You need to plan the timing of the confrontation. You need to select a quiet, private place where you won't be interrupted. You need to decide whether you need to have others, like an HR representative, present in the meeting. Plan the confrontation and then make it happen.

When you have prepared, it is time to act. You do not need to act impulsively, but you must act quickly. The longer an inappropriate behavior is allowed to continue, the harder it will be to change it or stop it.

4. Confront the problem:

Don't put it off. It may not be pleasant, but it's an important part of your job. It will not "fix itself". It can only get worse. You have planned this confrontation. Now you need to execute.

5. Deal with the behavior, not the person:

Your goal is to develop a solution, not to "win". Focus on the inappropriate behavior; don't attack the person. Use "I" statements like "I need everybody on the team here on time so we can meet our goals" rather than "you" statements like "you are always late".

Don't assume the inappropriate behavior is caused by negative intent. It may be from fear, confusion, lack of motivation, personal problems, etc.

This is the important part; the part most managers never get right: Give the other person a chance to develop a solution to the problem. They are more likely to "own" the solution if they are at least partially responsible for developing it.

6. Try to draw out the reasons behind the behavior:

As you talk with the difficult employee, actively listen to what they say. Stay calm and stay positive, but remain impartial and non-judgmental. Ask leading questions that can't be answered in one or two words.

Don't interrupt. When you do respond to the difficult employee, remain calm.

Summarize back to them what they just said, "so what I understand you are saying is.....", so they know you are actually listening to them.

If you can find out from the difficult employee what the real source of the inappropriate behavior is, you have a much better chance of finding a solution.

Sometimes these confrontations will go smoothly, or at least rapidly, to a conclusion.

Other times it will require several sessions to resolve the problem.

7. Repeat as necessary

Minor problems, like being late for work, you may be able to resolve with a simple chat in your office with the employee. An office bully, who has used that behavior successfully since elementary school, may need more than one confrontation before a solution can be reached. Be patient. Don't always expect instant results. Aim for continuous improvement rather than trying to achieve instant success.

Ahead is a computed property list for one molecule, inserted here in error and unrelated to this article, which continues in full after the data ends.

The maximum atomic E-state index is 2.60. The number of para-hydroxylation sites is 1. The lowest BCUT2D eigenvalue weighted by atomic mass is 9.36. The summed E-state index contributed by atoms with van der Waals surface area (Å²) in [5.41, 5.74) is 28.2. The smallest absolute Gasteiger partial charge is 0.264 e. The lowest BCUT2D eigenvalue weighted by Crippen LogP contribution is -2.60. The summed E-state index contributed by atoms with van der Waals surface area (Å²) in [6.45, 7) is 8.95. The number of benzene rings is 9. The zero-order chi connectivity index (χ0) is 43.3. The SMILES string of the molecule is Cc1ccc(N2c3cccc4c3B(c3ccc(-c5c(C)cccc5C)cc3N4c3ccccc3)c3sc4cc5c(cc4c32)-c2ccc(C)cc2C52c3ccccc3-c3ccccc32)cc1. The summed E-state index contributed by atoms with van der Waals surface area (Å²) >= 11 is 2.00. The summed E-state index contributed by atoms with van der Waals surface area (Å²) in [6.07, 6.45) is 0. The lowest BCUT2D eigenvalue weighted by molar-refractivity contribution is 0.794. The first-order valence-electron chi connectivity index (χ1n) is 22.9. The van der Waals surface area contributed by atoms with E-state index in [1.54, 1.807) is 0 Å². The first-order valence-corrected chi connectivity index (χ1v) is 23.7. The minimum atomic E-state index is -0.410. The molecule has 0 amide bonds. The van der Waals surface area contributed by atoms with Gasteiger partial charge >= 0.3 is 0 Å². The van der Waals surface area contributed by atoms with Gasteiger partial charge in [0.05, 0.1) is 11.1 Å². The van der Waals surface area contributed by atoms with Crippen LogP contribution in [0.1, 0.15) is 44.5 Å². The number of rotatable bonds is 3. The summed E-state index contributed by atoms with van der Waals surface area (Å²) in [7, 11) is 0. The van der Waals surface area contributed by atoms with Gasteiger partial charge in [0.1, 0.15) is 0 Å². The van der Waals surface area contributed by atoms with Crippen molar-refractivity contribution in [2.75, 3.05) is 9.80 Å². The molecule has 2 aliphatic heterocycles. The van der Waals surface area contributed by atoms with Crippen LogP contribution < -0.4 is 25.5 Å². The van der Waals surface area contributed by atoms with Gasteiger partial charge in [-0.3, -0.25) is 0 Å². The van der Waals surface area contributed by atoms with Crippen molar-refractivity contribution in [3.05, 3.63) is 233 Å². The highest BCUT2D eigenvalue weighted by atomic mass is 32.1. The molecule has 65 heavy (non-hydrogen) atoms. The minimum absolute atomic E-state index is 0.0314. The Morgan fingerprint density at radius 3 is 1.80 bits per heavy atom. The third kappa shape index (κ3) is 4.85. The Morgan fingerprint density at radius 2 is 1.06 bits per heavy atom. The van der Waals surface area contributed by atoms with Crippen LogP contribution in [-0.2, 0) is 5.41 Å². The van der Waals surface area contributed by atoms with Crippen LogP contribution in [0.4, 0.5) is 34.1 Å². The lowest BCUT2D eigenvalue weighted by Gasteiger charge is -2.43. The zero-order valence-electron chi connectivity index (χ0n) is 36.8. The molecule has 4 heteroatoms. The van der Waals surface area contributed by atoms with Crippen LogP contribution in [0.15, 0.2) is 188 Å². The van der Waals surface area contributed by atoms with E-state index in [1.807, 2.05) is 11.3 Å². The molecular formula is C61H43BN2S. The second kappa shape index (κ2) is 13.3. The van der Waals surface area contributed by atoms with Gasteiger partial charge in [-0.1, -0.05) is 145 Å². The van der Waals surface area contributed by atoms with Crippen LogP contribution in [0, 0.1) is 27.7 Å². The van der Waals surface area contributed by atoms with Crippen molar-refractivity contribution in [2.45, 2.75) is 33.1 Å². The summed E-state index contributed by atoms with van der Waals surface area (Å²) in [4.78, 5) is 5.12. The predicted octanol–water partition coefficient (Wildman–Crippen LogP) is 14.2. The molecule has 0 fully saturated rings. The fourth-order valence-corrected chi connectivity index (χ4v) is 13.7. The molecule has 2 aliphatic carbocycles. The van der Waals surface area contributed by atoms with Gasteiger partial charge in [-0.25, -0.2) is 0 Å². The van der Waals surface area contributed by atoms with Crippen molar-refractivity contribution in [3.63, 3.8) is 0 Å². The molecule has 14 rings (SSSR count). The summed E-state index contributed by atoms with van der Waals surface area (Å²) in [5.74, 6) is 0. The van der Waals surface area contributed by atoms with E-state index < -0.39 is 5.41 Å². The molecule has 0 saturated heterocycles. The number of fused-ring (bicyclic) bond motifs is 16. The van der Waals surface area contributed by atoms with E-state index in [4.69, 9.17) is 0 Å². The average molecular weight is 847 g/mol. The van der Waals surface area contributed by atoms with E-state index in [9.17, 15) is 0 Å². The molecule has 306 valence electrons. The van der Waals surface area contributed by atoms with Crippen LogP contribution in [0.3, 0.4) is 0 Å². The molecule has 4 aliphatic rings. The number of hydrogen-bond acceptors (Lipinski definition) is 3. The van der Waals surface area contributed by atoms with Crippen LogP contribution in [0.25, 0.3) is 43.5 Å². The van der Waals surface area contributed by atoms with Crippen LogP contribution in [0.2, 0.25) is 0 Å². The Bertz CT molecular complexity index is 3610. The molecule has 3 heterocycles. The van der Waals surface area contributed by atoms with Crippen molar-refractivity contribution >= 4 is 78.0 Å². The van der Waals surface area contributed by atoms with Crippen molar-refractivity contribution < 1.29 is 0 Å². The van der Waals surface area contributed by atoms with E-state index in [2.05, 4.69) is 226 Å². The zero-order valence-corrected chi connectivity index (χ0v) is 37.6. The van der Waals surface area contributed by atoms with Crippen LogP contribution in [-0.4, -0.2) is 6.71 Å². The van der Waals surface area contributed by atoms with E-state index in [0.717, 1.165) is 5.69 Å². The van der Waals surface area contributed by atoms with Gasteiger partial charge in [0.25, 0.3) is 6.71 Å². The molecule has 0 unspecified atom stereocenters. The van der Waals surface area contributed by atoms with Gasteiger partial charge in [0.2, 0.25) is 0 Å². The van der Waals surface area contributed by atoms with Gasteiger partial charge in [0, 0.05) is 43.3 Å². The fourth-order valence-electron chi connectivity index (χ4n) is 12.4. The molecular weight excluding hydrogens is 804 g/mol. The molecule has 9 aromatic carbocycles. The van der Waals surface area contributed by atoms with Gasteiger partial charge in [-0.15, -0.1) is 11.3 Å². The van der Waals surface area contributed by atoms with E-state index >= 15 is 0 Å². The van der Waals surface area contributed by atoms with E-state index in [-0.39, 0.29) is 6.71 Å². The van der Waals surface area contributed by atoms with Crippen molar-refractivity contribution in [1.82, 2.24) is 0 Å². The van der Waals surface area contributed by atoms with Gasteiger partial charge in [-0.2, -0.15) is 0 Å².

8. Know when you are in over your head:

Sometimes the underlying issue with a difficult employee will be beyond your capabilities. The employee may have psychological problems that require professional help, for example. Learn when to keep trying and when to refer the employee to others for more specialized help. Your company may have an EAP (employee assistance plan) or you may need to use resources from the community.

9. Know when you are at the end:

While the goals is always to reach a mutually acceptable solution that resolves the difficult employees inappropriate behavior and keeps your team at full strength, sometimes that is not possible. When you reach an impasse and the employee is not willing to change his or her behavior then you need to begin terminations procedures in accordance with your company's policies.

Coming to a Solution

The desired result from confronting a difficult employee's inappropriate behavior is an agreed upon solution, and the inappropriate behavior will continue unless you and the employee agree upon said solution. You will get more buy in and greater results if the employee plays a role in crafting the strategy on how to get there.

Your employees will always needs to know what is inappropriate about their behavior just as much as they also need to know what is appropriate behavior. The need for a manager to communicate clearly is always high, but it is especially important in these situations. Make very sure the employee understands the requirements, what is expected of him, and, if necessary, the consequences.